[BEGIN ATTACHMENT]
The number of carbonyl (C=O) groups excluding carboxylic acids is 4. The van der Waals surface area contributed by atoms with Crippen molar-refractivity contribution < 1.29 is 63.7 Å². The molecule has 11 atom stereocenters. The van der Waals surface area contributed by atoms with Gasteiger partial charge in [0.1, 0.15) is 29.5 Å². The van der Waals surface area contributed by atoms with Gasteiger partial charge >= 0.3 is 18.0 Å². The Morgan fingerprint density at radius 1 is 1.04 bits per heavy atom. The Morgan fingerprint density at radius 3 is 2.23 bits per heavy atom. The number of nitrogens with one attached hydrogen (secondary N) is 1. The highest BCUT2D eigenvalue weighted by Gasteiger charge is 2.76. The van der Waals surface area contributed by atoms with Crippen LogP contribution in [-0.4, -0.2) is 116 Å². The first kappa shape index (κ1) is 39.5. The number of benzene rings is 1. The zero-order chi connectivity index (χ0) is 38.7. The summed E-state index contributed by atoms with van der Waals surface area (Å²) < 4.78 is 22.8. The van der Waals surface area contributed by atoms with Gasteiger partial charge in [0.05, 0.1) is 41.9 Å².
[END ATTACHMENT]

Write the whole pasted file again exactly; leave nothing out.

The number of carbonyl (C=O) groups excluding carboxylic acids is 4. The van der Waals surface area contributed by atoms with Crippen molar-refractivity contribution < 1.29 is 63.7 Å². The molecule has 11 atom stereocenters. The van der Waals surface area contributed by atoms with Gasteiger partial charge in [0.1, 0.15) is 29.5 Å². The van der Waals surface area contributed by atoms with Gasteiger partial charge >= 0.3 is 18.0 Å². The Morgan fingerprint density at radius 1 is 1.04 bits per heavy atom. The Morgan fingerprint density at radius 3 is 2.23 bits per heavy atom. The number of nitrogens with one attached hydrogen (secondary N) is 1. The highest BCUT2D eigenvalue weighted by Gasteiger charge is 2.76. The van der Waals surface area contributed by atoms with Crippen LogP contribution in [-0.4, -0.2) is 116 Å². The first kappa shape index (κ1) is 39.5. The number of benzene rings is 1. The zero-order chi connectivity index (χ0) is 38.7. The summed E-state index contributed by atoms with van der Waals surface area (Å²) < 4.78 is 22.8. The van der Waals surface area contributed by atoms with Gasteiger partial charge in [0.05, 0.1) is 41.9 Å².